Ah, so you're blaming the engineers of said vendors? IIRC, there's a white collar that makes those decisions, and always prioritizing the looks above functionality. Why? Simple; a program has to look up to date, meaning that it needs to have the same colors as the latest version of Windows or Office. Why? Because those colors are the "sexy colors" for that particular year.
Perhaps by coming up with a new marketing phrase that means nothing?
That means one has to abandon the path we have collectively taken for the 35 years or more. Specifically, abandon the crap called relational DBMS.
Joke right? You are supposing that the OP question can be achieved and is not now a reality solely because people use relational databases? I suppose you figure that people that use NoSQL are already 'computer whispers'?
Take any Windows program and see how much glue you have in it. Figure out how to remove the glue.
Follow the thought process all the way through.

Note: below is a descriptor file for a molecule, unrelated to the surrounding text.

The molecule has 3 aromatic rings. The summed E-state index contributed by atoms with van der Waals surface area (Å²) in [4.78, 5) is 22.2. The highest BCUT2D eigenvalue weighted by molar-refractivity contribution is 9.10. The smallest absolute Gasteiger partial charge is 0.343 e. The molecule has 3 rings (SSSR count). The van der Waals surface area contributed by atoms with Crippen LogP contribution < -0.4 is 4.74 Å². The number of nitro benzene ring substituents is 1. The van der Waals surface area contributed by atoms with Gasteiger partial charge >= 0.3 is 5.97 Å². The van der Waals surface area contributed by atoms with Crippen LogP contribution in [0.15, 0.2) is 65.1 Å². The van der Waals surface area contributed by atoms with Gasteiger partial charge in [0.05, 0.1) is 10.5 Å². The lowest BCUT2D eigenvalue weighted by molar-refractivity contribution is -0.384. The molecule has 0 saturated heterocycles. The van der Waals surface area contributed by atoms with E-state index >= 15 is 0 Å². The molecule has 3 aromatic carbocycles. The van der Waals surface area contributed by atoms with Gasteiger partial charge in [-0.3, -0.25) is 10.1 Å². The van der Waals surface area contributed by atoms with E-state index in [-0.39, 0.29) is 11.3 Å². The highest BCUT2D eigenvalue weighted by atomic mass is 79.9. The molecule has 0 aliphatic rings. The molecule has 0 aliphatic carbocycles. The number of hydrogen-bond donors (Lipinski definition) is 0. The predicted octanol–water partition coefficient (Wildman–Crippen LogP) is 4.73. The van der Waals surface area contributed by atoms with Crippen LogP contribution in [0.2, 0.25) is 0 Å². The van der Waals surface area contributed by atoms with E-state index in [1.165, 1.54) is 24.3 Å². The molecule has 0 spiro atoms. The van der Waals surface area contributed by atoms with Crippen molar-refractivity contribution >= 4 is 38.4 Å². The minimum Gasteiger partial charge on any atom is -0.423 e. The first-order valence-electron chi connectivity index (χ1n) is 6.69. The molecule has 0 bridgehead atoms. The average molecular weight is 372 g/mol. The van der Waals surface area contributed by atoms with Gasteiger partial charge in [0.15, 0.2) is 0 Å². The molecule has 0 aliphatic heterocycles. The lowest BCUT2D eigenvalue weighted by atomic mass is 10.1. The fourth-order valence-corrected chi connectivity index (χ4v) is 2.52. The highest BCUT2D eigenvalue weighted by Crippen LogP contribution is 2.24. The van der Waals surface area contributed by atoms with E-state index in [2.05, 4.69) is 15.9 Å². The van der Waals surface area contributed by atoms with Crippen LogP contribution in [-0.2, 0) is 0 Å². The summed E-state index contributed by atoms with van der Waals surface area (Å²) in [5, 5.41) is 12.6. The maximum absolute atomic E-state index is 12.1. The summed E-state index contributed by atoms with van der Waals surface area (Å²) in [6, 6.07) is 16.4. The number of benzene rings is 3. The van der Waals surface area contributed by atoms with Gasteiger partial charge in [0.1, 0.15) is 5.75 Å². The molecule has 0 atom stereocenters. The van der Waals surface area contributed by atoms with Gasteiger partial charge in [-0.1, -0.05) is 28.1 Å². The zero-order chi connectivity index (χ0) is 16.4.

Following through I can only suppose that you are claiming Unix developers using Java are now 'computer whispers'?
You will realize that we could have stopped programming around 1995.
I suspect that some people should have stopped programming then.
And since then some others probably shouldn't have started in the first place.
But that is because they have no aptitude for it.
But other than fantasy (not science fiction) novels no one can stop programming now. And based on current research there doesn't seem to be any indications it will be possible even in any mid term future scenario. I wouldn't be surprised that due to complexity issues it will never occur.
I'm trying to develop a server, using C#, on which are connected a printer and clients. Whenever a client want to print a document, the server must recognize him to verify some permissions before continuing to printing.
Could anyone tell me when the client click on "print", the server will know about that (will he receive that request as the printer's driver is installed only there) ?
or he have to check the Queue of the printer to know the creator of every process ?
Thank you in advance!
If the user starts the print-action from, say, his browser, then the local computer will display a list of all available printers. If the printer is in the network, and the local computer has the correct drivers, it'll be able to print to there. Permissions are granted over the Active Directory.